The start of the school term often brings snot, coughs and dodgy tummies. But the last 18 months has taught us all to be hyper-vigilant about health, so we’re looking at back-to-school bugs a little differently.
Previously, we may have sent children into the classroom with a mild sniffle, but now, with Covid still a factor, parents may be wondering whether to keep kids home. We’ve also been warned that cases of norovirus are likely to spike this September, just to add fuel to the fire.
But why do kids get poorly at the start of term anyway? And when they’ve already missed so much school last year, when’s the correct time to keep them off? Dr Sameer Sanghvi, who’s clinical technology lead at Lloyds Pharmacy Online Doctor, answered our questions.
Why do kids get ill at the start of the school term?
“Often children (and teachers) get ill at the start of term because they’re suddenly exposed to lots of people, after a summer often spent mainly with a small number of family and friends,” says Dr Sanghvi.
“The more people you mix with, the more likely you are to catch and spread germs off one another. And we all know children, even after the last year, aren’t quite as good as adults at good hygiene practices like washing their hands thoroughly, covering their faces when they cough and blowing their noses etc.”
The start of term can also be very tiring, especially for young children, who aren’t as used to being sat in a classroom all day.
“When we get tired our immune systems sometimes find it harder to fight off bugs. So this can also mean kids (and anyone who works in a school) might be more susceptible to picking something up,” Dr Sanghvi explains.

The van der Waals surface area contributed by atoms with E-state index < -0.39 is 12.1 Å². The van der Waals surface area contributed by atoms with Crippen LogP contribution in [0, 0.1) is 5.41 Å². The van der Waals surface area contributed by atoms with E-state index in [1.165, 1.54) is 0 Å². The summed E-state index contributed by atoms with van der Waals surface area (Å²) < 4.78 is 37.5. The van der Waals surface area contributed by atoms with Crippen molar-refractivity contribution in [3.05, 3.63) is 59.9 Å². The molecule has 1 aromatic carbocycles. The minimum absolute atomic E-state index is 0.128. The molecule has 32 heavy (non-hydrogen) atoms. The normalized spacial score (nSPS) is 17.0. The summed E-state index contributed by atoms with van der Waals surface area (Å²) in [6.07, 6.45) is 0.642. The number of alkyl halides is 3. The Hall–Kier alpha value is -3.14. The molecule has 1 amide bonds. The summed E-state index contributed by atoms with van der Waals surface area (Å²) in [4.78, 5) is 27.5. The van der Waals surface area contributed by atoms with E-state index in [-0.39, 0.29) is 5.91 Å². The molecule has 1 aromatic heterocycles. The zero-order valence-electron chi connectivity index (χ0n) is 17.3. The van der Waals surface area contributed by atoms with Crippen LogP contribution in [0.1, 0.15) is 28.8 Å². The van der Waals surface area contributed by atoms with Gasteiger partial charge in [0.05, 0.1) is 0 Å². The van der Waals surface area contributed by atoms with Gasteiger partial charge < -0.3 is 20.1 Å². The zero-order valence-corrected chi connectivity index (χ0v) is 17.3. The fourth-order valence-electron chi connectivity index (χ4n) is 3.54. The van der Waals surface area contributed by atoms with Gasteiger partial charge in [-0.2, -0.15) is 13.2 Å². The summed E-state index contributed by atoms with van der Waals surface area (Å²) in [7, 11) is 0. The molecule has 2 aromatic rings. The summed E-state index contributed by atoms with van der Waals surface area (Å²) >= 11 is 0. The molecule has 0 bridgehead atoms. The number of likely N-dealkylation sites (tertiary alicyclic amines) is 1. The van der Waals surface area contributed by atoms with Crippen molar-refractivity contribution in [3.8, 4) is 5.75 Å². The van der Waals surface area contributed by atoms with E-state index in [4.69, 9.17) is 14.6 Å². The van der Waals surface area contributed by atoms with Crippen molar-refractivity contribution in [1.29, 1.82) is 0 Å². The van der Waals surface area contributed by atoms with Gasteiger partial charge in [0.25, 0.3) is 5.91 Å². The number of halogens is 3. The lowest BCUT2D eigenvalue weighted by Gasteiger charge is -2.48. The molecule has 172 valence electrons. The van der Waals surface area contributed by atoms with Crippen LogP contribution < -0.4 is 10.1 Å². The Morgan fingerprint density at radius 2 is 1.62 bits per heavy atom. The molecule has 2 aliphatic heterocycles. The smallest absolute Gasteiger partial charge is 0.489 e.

“Coughs, colds and norovirus can all be very contagious, particularly in an environment like a school, where you have lots of people in one room for long periods of time.”
What are the most common symptoms of Covid in kids?
By now, we all know the importance of self-isolating if you’ve got Covid. But kids get a lot of sniffles at school, so how can you tell the difference?
“Like with adults, the main symptoms of Covid-19 in children are still a high temperature, a new, continuous cough and a loss or change of taste or smell,” says Dr Sanghvi.
“With the start of term it’s likely lots of kids will get a cough, cold or runny nose. But if you think your child has Covid-19 symptoms, you should book them a test. That’s the easiest way to confirm if it is or isn’t Covid-19.”
If it’s not Covid, is it okay to go to school?
“It can be hard knowing when to keep a child off school. Sometimes it’s okay to send them in with a mild illness, but other times it better to keep them at home,” says Dr Sanghvi.
“If your child has Covid-19 symptoms, you should get them a test and keep them off school unless they get a negative result.
“Generally speaking, if your child has a fever, they should be off school until it’s gone (unless it’s due to Covid-19, in which case they’ll need to self-isolate and follow the advice from Test and Trace).”
As a rule, if your child has been sick or has diarrhoea, they should be off school for 48 hours from the last time they vomited or had diarrhoea, she adds.
“The NHS has lots of advice for different conditions like cold sores, chicken pox, impetigo and many others, and when to keep your kids off school,” says Dr Sanghvi. “So it’s always best checking their website, and don’t forget if you’re worried about your child, you can always ring up your GP and speak to them.”